6 June 1897 – 27 October 1918:-
Jack was born in Thornley, County Durham. He worked as an apprentice electrician at Thornley Colliery. Upon the outbreak of the war, he joined the Army as a sapper in the Royal Engineers Durham Territorials, 1st Durham Field Company. He did so well that he was recommended for a commission, returning home for officer training on 22 February 1917. In June he was gazetted to the Northumberland Fusiliers and returned to France at the end of July, eventually joining the 11th Battalion. He was mentioned in despatches for his part in fierce fighting in various campaigns.
On 15th June 1918 south west of Asiago, Italy, Second Lieutenant Youll was commanding a patrol which came under heavy enemy fire. Sending his men back to safety he remained to watch the situation and then, unable to rejoin his company, he reported to a neighbouring unit where he took command of a party of men from different units, holding his position against enemy attack until a machine-gun opened fire behind him. He rushed and captured the gun, killing most of the team and opened fire, inflicting heavy casualties. He then carried out three separate counterattacks, driving the enemy back each time.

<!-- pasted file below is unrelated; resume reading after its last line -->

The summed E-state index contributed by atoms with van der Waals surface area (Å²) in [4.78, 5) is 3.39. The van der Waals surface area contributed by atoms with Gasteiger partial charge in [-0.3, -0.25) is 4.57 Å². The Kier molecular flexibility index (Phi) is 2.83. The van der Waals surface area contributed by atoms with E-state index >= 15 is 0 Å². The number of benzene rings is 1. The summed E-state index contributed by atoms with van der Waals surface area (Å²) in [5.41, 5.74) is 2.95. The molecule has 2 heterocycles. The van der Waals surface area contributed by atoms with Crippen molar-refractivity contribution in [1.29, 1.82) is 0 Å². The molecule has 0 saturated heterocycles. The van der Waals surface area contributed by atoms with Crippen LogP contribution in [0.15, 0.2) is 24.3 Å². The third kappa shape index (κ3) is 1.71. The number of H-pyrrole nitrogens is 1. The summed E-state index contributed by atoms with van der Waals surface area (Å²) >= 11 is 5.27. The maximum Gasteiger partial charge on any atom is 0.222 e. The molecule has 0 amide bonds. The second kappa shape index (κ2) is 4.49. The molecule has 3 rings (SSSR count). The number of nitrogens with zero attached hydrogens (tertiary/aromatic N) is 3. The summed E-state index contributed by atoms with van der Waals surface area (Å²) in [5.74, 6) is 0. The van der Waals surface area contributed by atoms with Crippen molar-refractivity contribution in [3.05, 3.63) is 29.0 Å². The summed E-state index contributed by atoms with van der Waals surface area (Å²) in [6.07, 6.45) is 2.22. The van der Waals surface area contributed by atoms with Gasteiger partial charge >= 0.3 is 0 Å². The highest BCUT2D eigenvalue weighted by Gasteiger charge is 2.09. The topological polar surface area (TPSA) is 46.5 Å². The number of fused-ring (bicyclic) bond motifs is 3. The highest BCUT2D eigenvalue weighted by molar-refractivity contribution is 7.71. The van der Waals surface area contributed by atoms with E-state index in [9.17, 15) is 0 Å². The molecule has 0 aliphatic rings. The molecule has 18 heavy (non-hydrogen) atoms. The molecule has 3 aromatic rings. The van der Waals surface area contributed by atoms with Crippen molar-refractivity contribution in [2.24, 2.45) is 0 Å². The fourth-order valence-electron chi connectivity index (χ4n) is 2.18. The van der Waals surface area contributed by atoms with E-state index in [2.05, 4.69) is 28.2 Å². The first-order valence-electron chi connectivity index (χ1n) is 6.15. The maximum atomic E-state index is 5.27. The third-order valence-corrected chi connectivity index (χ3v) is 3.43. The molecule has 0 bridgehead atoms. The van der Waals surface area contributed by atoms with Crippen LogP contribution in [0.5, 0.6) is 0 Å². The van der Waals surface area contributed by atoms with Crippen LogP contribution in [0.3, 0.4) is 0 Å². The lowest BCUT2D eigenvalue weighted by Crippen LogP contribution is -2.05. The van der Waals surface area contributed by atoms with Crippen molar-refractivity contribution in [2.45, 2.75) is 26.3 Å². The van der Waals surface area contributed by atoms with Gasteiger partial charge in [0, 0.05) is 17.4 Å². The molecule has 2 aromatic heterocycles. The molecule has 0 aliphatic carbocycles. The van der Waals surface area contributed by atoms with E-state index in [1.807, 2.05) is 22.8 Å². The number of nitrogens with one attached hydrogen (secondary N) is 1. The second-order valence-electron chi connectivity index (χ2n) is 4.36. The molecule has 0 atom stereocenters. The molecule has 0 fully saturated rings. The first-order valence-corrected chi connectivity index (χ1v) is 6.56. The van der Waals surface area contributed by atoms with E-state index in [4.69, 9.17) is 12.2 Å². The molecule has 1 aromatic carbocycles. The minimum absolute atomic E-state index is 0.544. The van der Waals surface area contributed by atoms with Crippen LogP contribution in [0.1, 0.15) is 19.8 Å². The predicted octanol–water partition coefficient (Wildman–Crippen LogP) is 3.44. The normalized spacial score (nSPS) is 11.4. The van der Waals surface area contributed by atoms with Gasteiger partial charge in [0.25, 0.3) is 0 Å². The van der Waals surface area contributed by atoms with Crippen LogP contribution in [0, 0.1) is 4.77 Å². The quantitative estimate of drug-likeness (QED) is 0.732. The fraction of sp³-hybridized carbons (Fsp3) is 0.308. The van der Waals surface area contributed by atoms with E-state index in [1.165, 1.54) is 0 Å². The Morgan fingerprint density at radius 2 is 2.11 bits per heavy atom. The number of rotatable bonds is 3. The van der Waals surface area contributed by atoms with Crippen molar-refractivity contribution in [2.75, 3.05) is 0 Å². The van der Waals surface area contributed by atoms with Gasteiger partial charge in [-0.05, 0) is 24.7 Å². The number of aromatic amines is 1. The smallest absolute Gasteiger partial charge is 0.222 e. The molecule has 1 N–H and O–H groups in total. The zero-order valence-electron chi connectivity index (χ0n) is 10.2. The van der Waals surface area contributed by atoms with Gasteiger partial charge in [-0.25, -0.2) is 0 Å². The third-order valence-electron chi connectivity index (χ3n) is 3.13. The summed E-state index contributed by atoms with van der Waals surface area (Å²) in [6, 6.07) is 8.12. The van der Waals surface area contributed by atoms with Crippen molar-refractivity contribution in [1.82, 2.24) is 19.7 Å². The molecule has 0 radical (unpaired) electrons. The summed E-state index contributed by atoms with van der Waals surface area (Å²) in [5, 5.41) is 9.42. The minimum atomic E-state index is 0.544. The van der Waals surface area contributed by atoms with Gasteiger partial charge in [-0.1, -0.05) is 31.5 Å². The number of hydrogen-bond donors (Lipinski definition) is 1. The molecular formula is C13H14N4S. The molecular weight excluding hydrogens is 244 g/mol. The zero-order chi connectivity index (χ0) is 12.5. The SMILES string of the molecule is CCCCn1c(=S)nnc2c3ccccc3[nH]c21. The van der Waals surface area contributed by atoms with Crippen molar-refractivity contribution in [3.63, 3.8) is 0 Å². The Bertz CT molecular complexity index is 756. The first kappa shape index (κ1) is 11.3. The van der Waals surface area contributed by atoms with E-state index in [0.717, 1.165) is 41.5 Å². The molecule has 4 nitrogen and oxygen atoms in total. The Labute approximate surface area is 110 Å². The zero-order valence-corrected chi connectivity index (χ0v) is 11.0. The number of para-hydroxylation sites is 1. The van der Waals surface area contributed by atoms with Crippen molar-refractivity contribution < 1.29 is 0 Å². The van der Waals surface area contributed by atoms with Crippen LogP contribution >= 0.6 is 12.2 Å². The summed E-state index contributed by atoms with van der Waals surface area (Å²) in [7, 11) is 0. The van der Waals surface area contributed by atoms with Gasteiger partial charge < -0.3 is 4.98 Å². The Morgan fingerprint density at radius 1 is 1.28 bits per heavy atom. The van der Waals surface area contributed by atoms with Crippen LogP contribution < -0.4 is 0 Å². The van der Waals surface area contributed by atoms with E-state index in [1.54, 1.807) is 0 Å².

Tragically, just over a month later, on 27 October 1918, John was killed during an attack across the River Piave.
He was first buried at Lonadina BC Spresiano and, later, in June 1919, reburied at Giavera British Cemetery. His family were notified of his death on 10 November 1918, the day before the Armistice was signed.
His VC is held at The Lord Ashcroft Gallery, Imperial War Museum London.